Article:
Tuesday, February 19, 2013

Re-thinking Lenten Fasting

The traditional Lenten disciplines are prayer, charity, and fasting.  Many people have practiced the last of these three by giving up luxuries, such as chocolate, meat, or alcohol, for the forty or so days of the season.  I myself have done the same in previous years, but I was thinking recently that giving up such things rather trivializes the spiritual discipline.  Fasting is not about depriving oneself of luxuries, but about stripping away both non-essentials and essentials, even those things on which we depend for our survival.  Pride is one of the worst human failings, and it is very easy to perceive ourselves as self-sufficient when the sacrifice we adopt doesn't cause us much discomfort.  As the story of Jesus' temptation in the wilderness evinces, the evil one's main design is to get us to put ourselves at the center of the universe and to deny our dependence on God.

I would also contend that fasting that causes us discomfort, and yet does not benefit anyone else, may fall short of the possibilities that fasting offers.  If the fasting only results in my focusing on my own condition, then I remain self-involved, self-obsessed.  Wouldn't it be better, I thought, to fast in a way that would emphasize my responsibility to others and my ultimate dependence on God?  Who cares if I give up chocolate?  What good would that do?  I don't eat enough of it for it to qualify as a sacrifice.  But I do take much for granted, particularly basic things like clean water for drinking and bathing and electricity to light my home and keep me warm.  Clean water and electricity are inaccessible to a large share of the world's population, and I should give thanks for them by being abstemious in their consumption.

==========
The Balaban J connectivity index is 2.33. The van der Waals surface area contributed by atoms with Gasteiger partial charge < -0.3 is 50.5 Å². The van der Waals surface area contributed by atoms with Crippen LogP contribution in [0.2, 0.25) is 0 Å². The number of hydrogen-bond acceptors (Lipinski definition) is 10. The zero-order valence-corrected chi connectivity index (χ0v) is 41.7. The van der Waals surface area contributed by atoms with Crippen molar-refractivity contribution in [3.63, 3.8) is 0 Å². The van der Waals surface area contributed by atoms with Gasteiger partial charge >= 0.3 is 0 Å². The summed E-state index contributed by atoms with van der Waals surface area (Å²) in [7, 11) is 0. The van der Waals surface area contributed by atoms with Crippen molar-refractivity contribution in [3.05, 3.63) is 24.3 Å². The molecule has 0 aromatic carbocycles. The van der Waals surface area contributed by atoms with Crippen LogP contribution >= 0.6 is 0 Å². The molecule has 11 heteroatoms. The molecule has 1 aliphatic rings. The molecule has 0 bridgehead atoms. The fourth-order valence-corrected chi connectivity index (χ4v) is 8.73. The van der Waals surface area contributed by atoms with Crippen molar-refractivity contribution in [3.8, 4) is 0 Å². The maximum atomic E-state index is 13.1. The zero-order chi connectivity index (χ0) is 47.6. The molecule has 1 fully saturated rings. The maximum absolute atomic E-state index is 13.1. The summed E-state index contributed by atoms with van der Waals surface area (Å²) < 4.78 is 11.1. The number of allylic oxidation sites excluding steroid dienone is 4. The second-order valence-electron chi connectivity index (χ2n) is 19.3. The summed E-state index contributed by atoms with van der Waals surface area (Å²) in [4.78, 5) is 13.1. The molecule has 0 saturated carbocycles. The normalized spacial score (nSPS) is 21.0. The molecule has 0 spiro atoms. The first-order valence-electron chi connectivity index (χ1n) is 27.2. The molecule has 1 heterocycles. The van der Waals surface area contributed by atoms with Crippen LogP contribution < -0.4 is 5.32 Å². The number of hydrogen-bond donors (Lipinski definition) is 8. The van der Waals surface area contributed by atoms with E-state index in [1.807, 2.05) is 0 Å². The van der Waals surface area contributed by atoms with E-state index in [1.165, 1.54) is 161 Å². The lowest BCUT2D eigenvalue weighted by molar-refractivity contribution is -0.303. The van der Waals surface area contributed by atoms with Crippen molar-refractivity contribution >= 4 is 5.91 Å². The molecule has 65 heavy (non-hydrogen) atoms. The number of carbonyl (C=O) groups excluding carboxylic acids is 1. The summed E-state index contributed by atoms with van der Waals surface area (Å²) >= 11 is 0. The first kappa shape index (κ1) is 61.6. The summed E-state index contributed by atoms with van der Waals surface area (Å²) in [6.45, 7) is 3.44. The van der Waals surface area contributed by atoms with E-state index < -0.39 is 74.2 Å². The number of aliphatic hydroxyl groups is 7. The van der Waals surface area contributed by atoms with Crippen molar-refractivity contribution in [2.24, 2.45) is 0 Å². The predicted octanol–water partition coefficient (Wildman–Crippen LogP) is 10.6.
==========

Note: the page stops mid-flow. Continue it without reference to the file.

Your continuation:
So, my Lenten practice of fasting, abstinence, or whatever you want to call it is to intentionally reduce my use of and dependence on water and electricity, which to me are essentials, but to many others, are luxuries.  I confess that I often leave the water running doing dishes and take long therapeutic showers after the gym.  I often leave the fan and the A/C running in my bedroom, the lights on in every room, and the TV on even when I'm not watching it.  It may not be physically wrenching to show some care in how I use water and electricity in Lent, but it's intentional and disciplined.  It is a practice that will hopefully retrain me to live better throughout the year, benefit the rest of the planet (perhaps only a drop in the ocean, but it's a start), and remind me that I have a responsibility to be a good steward of God's resources.   The notion of human dominion over Creation is a dangerous theological assertion that not only denies the sanctity of the rest of Creation, but also supports industrialized nations' monopoly of the earth's resources and the enduring poverty and suffering of the Global South.

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